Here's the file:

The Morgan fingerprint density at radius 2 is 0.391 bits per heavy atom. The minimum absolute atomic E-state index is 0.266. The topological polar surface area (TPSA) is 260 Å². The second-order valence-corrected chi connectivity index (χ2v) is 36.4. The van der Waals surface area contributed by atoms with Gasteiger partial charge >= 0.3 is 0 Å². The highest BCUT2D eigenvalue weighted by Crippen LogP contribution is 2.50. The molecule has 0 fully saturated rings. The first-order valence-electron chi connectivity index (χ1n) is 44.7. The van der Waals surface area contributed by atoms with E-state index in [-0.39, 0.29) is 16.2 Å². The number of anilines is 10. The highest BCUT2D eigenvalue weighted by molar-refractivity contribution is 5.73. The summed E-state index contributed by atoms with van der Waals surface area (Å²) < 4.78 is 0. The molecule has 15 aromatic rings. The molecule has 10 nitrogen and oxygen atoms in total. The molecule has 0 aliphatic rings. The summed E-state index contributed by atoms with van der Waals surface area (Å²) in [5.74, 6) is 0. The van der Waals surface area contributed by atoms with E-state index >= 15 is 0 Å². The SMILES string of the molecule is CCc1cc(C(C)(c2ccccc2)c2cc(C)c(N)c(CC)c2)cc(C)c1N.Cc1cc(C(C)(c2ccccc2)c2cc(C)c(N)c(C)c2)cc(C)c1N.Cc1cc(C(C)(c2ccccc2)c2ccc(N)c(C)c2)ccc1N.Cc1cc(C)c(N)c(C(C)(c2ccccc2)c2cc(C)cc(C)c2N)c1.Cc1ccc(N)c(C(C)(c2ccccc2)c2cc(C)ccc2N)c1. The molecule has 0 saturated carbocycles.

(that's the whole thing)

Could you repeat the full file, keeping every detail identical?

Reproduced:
The Morgan fingerprint density at radius 2 is 0.391 bits per heavy atom. The minimum absolute atomic E-state index is 0.266. The topological polar surface area (TPSA) is 260 Å². The second-order valence-corrected chi connectivity index (χ2v) is 36.4. The van der Waals surface area contributed by atoms with Gasteiger partial charge >= 0.3 is 0 Å². The highest BCUT2D eigenvalue weighted by Crippen LogP contribution is 2.50. The molecule has 0 fully saturated rings. The first-order valence-electron chi connectivity index (χ1n) is 44.7. The van der Waals surface area contributed by atoms with E-state index in [-0.39, 0.29) is 16.2 Å². The number of anilines is 10. The highest BCUT2D eigenvalue weighted by molar-refractivity contribution is 5.73. The summed E-state index contributed by atoms with van der Waals surface area (Å²) < 4.78 is 0. The molecule has 15 aromatic rings. The molecule has 10 nitrogen and oxygen atoms in total. The molecule has 0 aliphatic rings. The summed E-state index contributed by atoms with van der Waals surface area (Å²) in [5.74, 6) is 0. The van der Waals surface area contributed by atoms with E-state index >= 15 is 0 Å². The SMILES string of the molecule is CCc1cc(C(C)(c2ccccc2)c2cc(C)c(N)c(CC)c2)cc(C)c1N.Cc1cc(C(C)(c2ccccc2)c2cc(C)c(N)c(C)c2)cc(C)c1N.Cc1cc(C(C)(c2ccccc2)c2ccc(N)c(C)c2)ccc1N.Cc1cc(C)c(N)c(C(C)(c2ccccc2)c2cc(C)cc(C)c2N)c1.Cc1ccc(N)c(C(C)(c2ccccc2)c2cc(C)ccc2N)c1. The molecule has 0 saturated carbocycles.